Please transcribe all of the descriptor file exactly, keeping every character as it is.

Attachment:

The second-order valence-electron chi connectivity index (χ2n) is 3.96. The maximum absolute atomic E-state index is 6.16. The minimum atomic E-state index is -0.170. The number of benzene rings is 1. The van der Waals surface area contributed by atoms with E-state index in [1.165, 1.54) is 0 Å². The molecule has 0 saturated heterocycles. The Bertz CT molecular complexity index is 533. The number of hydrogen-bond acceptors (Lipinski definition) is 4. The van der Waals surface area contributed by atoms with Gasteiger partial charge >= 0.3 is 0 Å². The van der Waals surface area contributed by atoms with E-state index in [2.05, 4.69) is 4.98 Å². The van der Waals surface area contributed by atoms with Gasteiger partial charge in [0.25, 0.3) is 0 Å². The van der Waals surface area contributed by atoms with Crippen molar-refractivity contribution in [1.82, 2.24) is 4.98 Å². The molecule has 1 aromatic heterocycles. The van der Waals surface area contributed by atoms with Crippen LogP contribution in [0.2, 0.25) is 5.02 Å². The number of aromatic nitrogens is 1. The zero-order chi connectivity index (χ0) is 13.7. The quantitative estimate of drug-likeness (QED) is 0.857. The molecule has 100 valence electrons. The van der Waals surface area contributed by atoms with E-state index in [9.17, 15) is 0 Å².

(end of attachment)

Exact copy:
The second-order valence-electron chi connectivity index (χ2n) is 3.96. The maximum absolute atomic E-state index is 6.16. The minimum atomic E-state index is -0.170. The number of benzene rings is 1. The van der Waals surface area contributed by atoms with E-state index in [1.165, 1.54) is 0 Å². The molecule has 0 saturated heterocycles. The Bertz CT molecular complexity index is 533. The number of hydrogen-bond acceptors (Lipinski definition) is 4. The van der Waals surface area contributed by atoms with Gasteiger partial charge >= 0.3 is 0 Å². The van der Waals surface area contributed by atoms with E-state index in [2.05, 4.69) is 4.98 Å². The van der Waals surface area contributed by atoms with Gasteiger partial charge in [0.25, 0.3) is 0 Å². The van der Waals surface area contributed by atoms with Crippen molar-refractivity contribution in [1.82, 2.24) is 4.98 Å². The molecule has 1 aromatic heterocycles. The van der Waals surface area contributed by atoms with Crippen LogP contribution in [0.2, 0.25) is 5.02 Å². The number of aromatic nitrogens is 1. The zero-order chi connectivity index (χ0) is 13.7. The quantitative estimate of drug-likeness (QED) is 0.857. The molecule has 100 valence electrons. The van der Waals surface area contributed by atoms with E-state index in [9.17, 15) is 0 Å².